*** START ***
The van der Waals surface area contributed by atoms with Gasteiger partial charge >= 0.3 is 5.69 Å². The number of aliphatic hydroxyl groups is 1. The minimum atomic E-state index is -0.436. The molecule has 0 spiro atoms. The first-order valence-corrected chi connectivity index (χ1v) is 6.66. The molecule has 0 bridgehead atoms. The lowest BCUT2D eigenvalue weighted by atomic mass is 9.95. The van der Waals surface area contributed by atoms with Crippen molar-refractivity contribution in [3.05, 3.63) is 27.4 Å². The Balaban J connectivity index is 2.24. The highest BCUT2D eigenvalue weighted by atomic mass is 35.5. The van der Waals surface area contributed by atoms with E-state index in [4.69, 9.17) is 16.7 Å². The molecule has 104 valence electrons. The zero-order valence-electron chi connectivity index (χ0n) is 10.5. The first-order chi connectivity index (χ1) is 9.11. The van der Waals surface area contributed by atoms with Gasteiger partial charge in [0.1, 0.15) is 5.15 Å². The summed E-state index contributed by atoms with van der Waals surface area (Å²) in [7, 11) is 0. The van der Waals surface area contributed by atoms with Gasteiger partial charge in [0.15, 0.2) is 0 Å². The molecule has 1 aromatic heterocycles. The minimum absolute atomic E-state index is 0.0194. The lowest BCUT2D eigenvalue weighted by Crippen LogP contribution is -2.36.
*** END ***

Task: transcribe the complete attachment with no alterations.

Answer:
The van der Waals surface area contributed by atoms with Gasteiger partial charge >= 0.3 is 5.69 Å². The number of aliphatic hydroxyl groups is 1. The minimum atomic E-state index is -0.436. The molecule has 0 spiro atoms. The first-order valence-corrected chi connectivity index (χ1v) is 6.66. The molecule has 0 bridgehead atoms. The lowest BCUT2D eigenvalue weighted by atomic mass is 9.95. The van der Waals surface area contributed by atoms with Crippen molar-refractivity contribution in [3.05, 3.63) is 27.4 Å². The Balaban J connectivity index is 2.24. The highest BCUT2D eigenvalue weighted by atomic mass is 35.5. The van der Waals surface area contributed by atoms with E-state index in [4.69, 9.17) is 16.7 Å². The molecule has 104 valence electrons. The zero-order valence-electron chi connectivity index (χ0n) is 10.5. The first-order chi connectivity index (χ1) is 9.11. The van der Waals surface area contributed by atoms with Gasteiger partial charge in [0.1, 0.15) is 5.15 Å². The summed E-state index contributed by atoms with van der Waals surface area (Å²) in [7, 11) is 0. The van der Waals surface area contributed by atoms with Gasteiger partial charge in [0.15, 0.2) is 0 Å². The molecule has 1 aromatic heterocycles. The minimum absolute atomic E-state index is 0.0194. The lowest BCUT2D eigenvalue weighted by Crippen LogP contribution is -2.36.